Policy stated that prayers were not intended to affiliate
with or express a preference for any religion.
80% of prayers included Christian references.
“Citizens should come to public meetings confident in
the assurance that government plays no favorites in
matters of faith but welcomes the participation of all.”
171 F. 3d 369 (6th Cir. 1999)
• Legislative prayer does not apply to Boards of
• Students are directly and actively involved in
School Board meetings in a way they are not
involved in the legislative sessions of other
public bodies.
653 F. 3d 256 (3rd Cir. 2011)
cert. denied 132 S. Ct. 1097 (2012)
• Court holds School Board prayer to violate
Establishment Clause.
• Prayer policy disclaimed any particular religious
affiliation of the Board and specified that the prayer
was intended for Board members only.
• Court holds that school prayer cases, not legislative
prayer cases, control.
• Significant number of students attend Board
• Board of Education setting similar to a graduation
or football game.
Greece v. Galloway Background
• From 1999-2007, every monthly town meeting
opened with prayer from a local clergyman
• No one was excluded or denied the opportunity
to offer prayer, but it was not specifically
publicized that individuals were welcome to
deliver prayer
• All participating ministers for 8 years were
• There existed a preference for ministers residing
in the town of Greece
Background, cont.
• The town did not review prayers for content
but some prayers did have a sectarian
message or reference specific ideologies or
• Susan Galloway and Linda Stephens
complained that prayers insulted the “diverse
The Decision
• In a 5-4 split decision the majority opinion was
authored by J. Kennedy, joined in full by Roberts
and Alito, and in part by Thomas and Scalia
• Concurrence by Alito, joined by Scalia
• Concurrence by Thomas, joined by Scalia as to
Part II-B
• Dissent by Breyer
• Dissent By Kagen, joined by Ginsburg, Breyer and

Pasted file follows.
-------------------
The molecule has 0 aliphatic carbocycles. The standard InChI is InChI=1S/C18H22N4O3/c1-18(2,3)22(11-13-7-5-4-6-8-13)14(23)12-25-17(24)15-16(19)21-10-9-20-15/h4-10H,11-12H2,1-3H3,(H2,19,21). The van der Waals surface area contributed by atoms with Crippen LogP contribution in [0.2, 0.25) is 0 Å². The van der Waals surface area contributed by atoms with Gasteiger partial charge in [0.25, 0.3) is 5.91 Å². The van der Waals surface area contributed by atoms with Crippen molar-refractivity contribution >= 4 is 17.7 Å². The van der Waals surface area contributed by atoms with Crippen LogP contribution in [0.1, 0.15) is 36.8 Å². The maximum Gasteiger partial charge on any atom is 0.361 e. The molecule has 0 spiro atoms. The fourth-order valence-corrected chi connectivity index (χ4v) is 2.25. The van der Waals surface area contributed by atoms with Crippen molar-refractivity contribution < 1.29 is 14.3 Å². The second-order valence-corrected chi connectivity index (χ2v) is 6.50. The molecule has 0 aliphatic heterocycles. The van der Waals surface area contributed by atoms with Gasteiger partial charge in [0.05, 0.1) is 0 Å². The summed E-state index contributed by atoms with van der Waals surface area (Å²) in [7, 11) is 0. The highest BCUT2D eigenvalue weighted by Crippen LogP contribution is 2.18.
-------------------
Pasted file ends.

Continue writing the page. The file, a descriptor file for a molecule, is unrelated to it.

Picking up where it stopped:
A New Era?:
Town of Greece, New York v. Susan Galloway
• The Coercion test wins out!
• Courts should not seek to review prayer for content
• Legislative prayer does not have to be exclusively
nonsectarian and the Court does not imply that no
constraints remain on its content
• The principle audience must be lawmakers and not the
public and it should occur during the ceremonial part
of the meeting to solemnize the occasion
• The ruling was applied to the “ limited context” of
legislative prayers
Following Greece v. Galloway
• The process for selecting who may lead prayer
should be nondiscriminatory but does not
require searching beyond its borders to
achieve religious balancing.
• Board should not attempt to control or edit
content of any prayers
• The pattern of prayer should not over time
proselytize on behalf of one faith
Where are local school boards left?
• Still some debate if the “Marsh” standards apply
some courts tend to consider school boards a
legislative body within the context while others
would say the presence of meeting taking place
on school property, students in attendance and
open to public discussion on school related
matters make it less like a legislative body under
• How does this impact community college trustees
and college events?
Prayer in Public Schools and
Community Colleges
• It is still the General Rule, unchanged by the
recent Greece decision, that the use of prayer
or ceremonial bible reading in public schools
or at school-sponsored events is generally
• Moments of silence have consistently been
upheld as a way to solemnize an occasion
without violating the Establishment Clause.
Going Forward: Advice for Community
College Trustees
• If your district desires to have prayer at the start
of meeting its purpose should be to solemnize
the occasion and should be directed at board
members, not the public.
• It should be during the ceremonial portion of the
meeting and not when business is conducted.
• Prayer should not force participation or appear
coercive (i.e. No asking to bow heads or stand).